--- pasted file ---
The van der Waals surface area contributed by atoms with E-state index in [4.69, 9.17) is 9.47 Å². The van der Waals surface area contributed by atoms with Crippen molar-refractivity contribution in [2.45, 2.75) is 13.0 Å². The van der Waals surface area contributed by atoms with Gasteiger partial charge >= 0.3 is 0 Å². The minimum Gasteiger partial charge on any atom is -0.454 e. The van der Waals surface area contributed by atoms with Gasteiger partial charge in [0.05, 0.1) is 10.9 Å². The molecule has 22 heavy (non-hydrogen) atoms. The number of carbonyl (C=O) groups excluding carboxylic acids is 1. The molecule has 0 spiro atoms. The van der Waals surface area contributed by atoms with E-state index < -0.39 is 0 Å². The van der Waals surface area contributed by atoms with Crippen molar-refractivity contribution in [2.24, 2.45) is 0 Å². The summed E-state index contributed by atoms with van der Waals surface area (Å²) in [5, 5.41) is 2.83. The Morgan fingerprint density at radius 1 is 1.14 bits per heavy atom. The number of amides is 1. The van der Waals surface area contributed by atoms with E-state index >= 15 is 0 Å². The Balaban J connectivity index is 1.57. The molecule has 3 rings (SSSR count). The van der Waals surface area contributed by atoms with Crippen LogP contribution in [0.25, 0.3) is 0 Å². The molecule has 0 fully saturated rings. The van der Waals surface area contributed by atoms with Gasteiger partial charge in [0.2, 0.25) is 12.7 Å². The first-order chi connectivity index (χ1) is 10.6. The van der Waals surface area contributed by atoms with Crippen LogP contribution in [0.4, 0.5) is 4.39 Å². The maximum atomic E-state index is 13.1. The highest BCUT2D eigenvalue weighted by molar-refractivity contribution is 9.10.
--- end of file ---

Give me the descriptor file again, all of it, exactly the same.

The van der Waals surface area contributed by atoms with E-state index in [4.69, 9.17) is 9.47 Å². The van der Waals surface area contributed by atoms with Crippen molar-refractivity contribution in [2.45, 2.75) is 13.0 Å². The van der Waals surface area contributed by atoms with Gasteiger partial charge >= 0.3 is 0 Å². The minimum Gasteiger partial charge on any atom is -0.454 e. The van der Waals surface area contributed by atoms with Gasteiger partial charge in [0.05, 0.1) is 10.9 Å². The molecule has 22 heavy (non-hydrogen) atoms. The number of carbonyl (C=O) groups excluding carboxylic acids is 1. The molecule has 0 spiro atoms. The van der Waals surface area contributed by atoms with E-state index < -0.39 is 0 Å². The van der Waals surface area contributed by atoms with Crippen molar-refractivity contribution in [2.24, 2.45) is 0 Å². The summed E-state index contributed by atoms with van der Waals surface area (Å²) in [5, 5.41) is 2.83. The Morgan fingerprint density at radius 1 is 1.14 bits per heavy atom. The number of amides is 1. The van der Waals surface area contributed by atoms with E-state index >= 15 is 0 Å². The Balaban J connectivity index is 1.57. The molecule has 3 rings (SSSR count). The van der Waals surface area contributed by atoms with Crippen LogP contribution in [0.25, 0.3) is 0 Å². The molecule has 0 fully saturated rings. The van der Waals surface area contributed by atoms with Gasteiger partial charge in [0.2, 0.25) is 12.7 Å². The first-order chi connectivity index (χ1) is 10.6. The van der Waals surface area contributed by atoms with Crippen LogP contribution in [0.4, 0.5) is 4.39 Å². The maximum atomic E-state index is 13.1. The highest BCUT2D eigenvalue weighted by molar-refractivity contribution is 9.10.